Joe Duda, interim state forester with the Colorado State Forest Service, this week was presented the 2013 Forest Health Protection Aviation Safety Award from the USDA Forest Service for “outstanding contributions to aviation safety and support to forest health programs.” Only one candidate from state and federal organizations involved in national USFS aerial survey programs receives the award each year.
The award is given for promoting a positive aviation safety culture, conducting forest health activities that directly benefit the resource, and for building efficiencies among federal and state partners. James Hubbard, deputy chief of the USFS State and Private Forestry Program, presented the award to Duda yesterday in Fort Collins.
“Joe continually places safety as the highest priority and has substantially contributed to developing a positive, effective and long-term cooperative forest health relationship,” said Hubbard.
For the past several years, Duda has participated in at least one aerial detection survey flight annually and in numerous meetings and trainings. He says that being a program lead with personal involvement in the flights provides him an opportunity to be aware of the unique challenges aerial observers face, and ensure that everyone involved is promoting a safe and effective work environment.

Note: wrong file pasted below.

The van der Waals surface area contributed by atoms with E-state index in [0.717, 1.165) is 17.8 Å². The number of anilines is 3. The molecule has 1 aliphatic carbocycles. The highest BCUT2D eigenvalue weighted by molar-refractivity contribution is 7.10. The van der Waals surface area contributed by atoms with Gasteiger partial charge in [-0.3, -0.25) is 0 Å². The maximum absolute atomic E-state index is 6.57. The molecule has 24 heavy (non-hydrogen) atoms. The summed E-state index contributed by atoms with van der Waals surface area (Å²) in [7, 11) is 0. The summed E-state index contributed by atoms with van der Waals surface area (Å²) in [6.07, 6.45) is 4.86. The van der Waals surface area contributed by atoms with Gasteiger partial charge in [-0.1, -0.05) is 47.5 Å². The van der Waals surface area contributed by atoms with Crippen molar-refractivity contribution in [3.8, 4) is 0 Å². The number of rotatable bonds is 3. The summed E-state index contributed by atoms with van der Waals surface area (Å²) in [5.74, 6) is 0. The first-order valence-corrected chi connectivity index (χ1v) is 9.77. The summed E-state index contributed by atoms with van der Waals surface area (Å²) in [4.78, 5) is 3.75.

The USFS Forest Health Protection Program established the award to commemorate the aerial survey crew of aircraft N30266 – Rodney Whiteman, Dan Snider and Patrick Jessup – lost on a 2010 aerial detection flight in Pennsylvania.
Each year, observers with the CSFS and USFS together conduct an aerial survey to map insect and disease activity in forested areas of Colorado. The survey, which involves flying from July through September, provides a snapshot of landscape-level forest conditions that may be monitored and addressed more closely by on-the-ground assessments.
“It’s easy to work with our partners in the USFS Forest Health Protection Program, who are passionate and dedicated,” Duda said. “The real heroes are the folks frequently going up in the aircraft and conducting the aerially surveys. Their safety is our top priority.”